An expert panel at the Centers for Disease Control and Prevention voted Thursday to recommend that Covid vaccines other than Johnson & Johnsons be preferred, citing growing evidence that the company’s shots could trigger a rare thrombotic disorder that is now linked to dozens of cases. and at at least nine deaths in the United States in the past year.
The panel’s vote effectively discourages vaccine providers and adults from using the Johnson & Johnson syringe. New data showed that there was a higher risk of blood clots than previously known. The risk was greatest among women aged 30 to 49, estimated at 1[ads1] in 100,000 who had received the company’s injection.
Nevertheless, some panelists expressed hope that Johnson & Johnson’s vaccine could still be used by people who did not have access to the more popular shots from Moderna or Pfizer-BioNTech, or wanted the shot despite knowing about the increased risk of side effects.
The recommendation, which the CDC still has to decide whether to accept, is the latest setback for a vaccine that has largely fallen out of favor in the United States. The company’s vaccine has not fulfilled its early promise as a traditional one-of-a-kind format that would be easy to distribute in more isolated or rural communities, and among people who are intimidated into receiving two doses.
Approximately 16 million people in the United States have received the Johnson & Johnson vaccine as their primary vaccination, compared with 73 million fully immunized with Moderna’s vaccine and 114 million with Pfizer-BioNTech syringes. Among Americans who have received a booster, only 1.6 percent chose Johnson & Johnson.
Earlier this week, the Food and Drug Administration issued updated guidelines on the risk of blood clotting disorders associated with Johnson & Johnson’s vaccine, but reiterated that the benefits outweighed the risks.
Dozens of countries have authorized Johnson & Johnson’s vaccine and used it as part of their vaccination campaigns. But even though it is still in demand in some parts of the world, it has lost popularity in many countries due to security concerns and its relatively lower effectiveness against Covid.
Some governments have already moved to put restrictions on Johnson & Johnson’s shots because of the risk of blood clots. Finland, Denmark and Slovenia stopped using it, and several other nations have rated it lower for use than Pfizer-BioNTech and Moderna’s vaccines. Some countries have also advised doctors to advise women under the age of 50 on the potential risk.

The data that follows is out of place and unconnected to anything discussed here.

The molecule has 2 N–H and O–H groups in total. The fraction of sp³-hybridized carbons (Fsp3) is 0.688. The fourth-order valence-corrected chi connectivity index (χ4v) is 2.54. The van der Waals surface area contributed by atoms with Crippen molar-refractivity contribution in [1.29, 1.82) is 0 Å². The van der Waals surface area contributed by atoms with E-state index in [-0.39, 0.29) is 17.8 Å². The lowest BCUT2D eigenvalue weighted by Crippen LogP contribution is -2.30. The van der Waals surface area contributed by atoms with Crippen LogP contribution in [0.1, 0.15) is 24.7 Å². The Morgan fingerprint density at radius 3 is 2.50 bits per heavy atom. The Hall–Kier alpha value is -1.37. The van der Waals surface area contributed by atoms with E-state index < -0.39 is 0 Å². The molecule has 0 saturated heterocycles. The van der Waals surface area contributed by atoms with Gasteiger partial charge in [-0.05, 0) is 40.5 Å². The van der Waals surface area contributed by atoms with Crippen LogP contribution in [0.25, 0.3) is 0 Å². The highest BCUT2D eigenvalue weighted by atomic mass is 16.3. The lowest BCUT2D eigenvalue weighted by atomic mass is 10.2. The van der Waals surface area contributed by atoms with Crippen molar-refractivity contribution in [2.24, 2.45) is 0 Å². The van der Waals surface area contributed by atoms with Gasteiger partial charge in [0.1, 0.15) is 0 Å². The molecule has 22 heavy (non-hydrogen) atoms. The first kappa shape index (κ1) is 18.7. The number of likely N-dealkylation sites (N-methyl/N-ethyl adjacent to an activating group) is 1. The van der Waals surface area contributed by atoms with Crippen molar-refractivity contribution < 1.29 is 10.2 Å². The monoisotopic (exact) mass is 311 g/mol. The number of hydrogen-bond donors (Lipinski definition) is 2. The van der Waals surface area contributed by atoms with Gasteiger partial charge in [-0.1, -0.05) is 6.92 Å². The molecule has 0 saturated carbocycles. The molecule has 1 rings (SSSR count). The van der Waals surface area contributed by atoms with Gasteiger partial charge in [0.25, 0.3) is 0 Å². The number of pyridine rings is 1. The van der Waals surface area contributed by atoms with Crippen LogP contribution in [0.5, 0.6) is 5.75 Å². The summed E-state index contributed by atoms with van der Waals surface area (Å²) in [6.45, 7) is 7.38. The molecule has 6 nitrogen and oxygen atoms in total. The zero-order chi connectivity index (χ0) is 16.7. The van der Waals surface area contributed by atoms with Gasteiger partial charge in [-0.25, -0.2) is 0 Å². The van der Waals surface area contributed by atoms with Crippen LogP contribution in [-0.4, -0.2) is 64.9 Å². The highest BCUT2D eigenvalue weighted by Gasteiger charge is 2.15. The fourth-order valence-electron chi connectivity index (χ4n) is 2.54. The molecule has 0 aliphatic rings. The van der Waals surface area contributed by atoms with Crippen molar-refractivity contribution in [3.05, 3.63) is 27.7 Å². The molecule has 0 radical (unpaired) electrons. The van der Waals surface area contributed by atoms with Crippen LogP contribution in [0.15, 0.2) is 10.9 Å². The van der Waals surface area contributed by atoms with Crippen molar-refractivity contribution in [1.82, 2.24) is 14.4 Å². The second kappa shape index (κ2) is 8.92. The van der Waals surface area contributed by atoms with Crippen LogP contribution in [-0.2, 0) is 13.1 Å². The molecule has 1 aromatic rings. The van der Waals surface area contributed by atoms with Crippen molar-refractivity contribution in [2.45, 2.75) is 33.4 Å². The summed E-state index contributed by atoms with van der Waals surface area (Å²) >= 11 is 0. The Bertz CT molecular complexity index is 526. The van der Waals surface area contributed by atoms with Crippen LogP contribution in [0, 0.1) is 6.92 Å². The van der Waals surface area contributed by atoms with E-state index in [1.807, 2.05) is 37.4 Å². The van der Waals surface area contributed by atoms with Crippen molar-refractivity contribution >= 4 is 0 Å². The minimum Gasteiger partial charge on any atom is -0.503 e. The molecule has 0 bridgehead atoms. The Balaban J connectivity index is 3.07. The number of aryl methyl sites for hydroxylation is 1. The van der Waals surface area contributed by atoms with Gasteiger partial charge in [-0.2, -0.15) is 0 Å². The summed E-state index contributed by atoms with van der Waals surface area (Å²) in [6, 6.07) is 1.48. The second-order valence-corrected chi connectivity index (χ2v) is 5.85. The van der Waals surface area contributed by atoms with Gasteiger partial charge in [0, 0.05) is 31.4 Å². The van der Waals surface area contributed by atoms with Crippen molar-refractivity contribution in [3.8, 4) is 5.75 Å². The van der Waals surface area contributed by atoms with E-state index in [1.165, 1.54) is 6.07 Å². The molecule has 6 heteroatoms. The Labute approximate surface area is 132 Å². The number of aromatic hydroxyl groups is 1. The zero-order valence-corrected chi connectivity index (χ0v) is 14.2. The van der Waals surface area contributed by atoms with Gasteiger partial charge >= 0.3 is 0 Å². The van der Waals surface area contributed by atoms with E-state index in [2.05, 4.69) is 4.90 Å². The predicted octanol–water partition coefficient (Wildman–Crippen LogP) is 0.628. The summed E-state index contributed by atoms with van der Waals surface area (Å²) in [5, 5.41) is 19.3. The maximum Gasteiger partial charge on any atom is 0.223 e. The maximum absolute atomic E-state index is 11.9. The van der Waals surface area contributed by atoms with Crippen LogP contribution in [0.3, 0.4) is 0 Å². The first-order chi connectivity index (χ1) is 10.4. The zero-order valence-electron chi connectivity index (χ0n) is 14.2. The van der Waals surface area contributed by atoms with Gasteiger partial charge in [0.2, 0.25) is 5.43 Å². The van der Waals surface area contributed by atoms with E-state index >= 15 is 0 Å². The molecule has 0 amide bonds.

The CDC panel’s recommendation lands in the midst of a global increase in virus cases driven by the Delta coronavirus variant and Omicron, the latest version that has already begun to spread rapidly in the UK and US.
Several laboratory experiments suggest that a single dose of Johnson & Johnson’s syringe may offer little defense against Omicron infection. The company said late last month that it was testing blood samples from participants in clinical trials who have been shot as a booster to see how their vaccine-induced antibodies perform against Omicron.
At Thursday’s meeting of the Advisory Committee on Immunization Practice, CDC officials went into detail about the coagulation – related syndrome identified in 54 people in the United States who received the Johnson & Johnson shot before the end of August. In total, the frequency of the condition was 3.8 cases per one million people who were given the vaccine.
People who received a Johnson & Johnson shot months ago are not considered to be at risk for coagulation, as the symptoms usually occurred about nine days after vaccination in the diagnosed cases.
An increased risk of the condition, known as thrombosis with thrombocytopenia syndrome and which can cause internal bleeding, has also been linked to the shot from AstraZeneca, which is not authorized in the United States. It has not been associated with the Moderna or Pfizer vaccines.
A panelist, Dr. Pablo Sanchez, a pediatrician at Ohio State University, said he had driven families away from the Johnson & Johnson vaccine.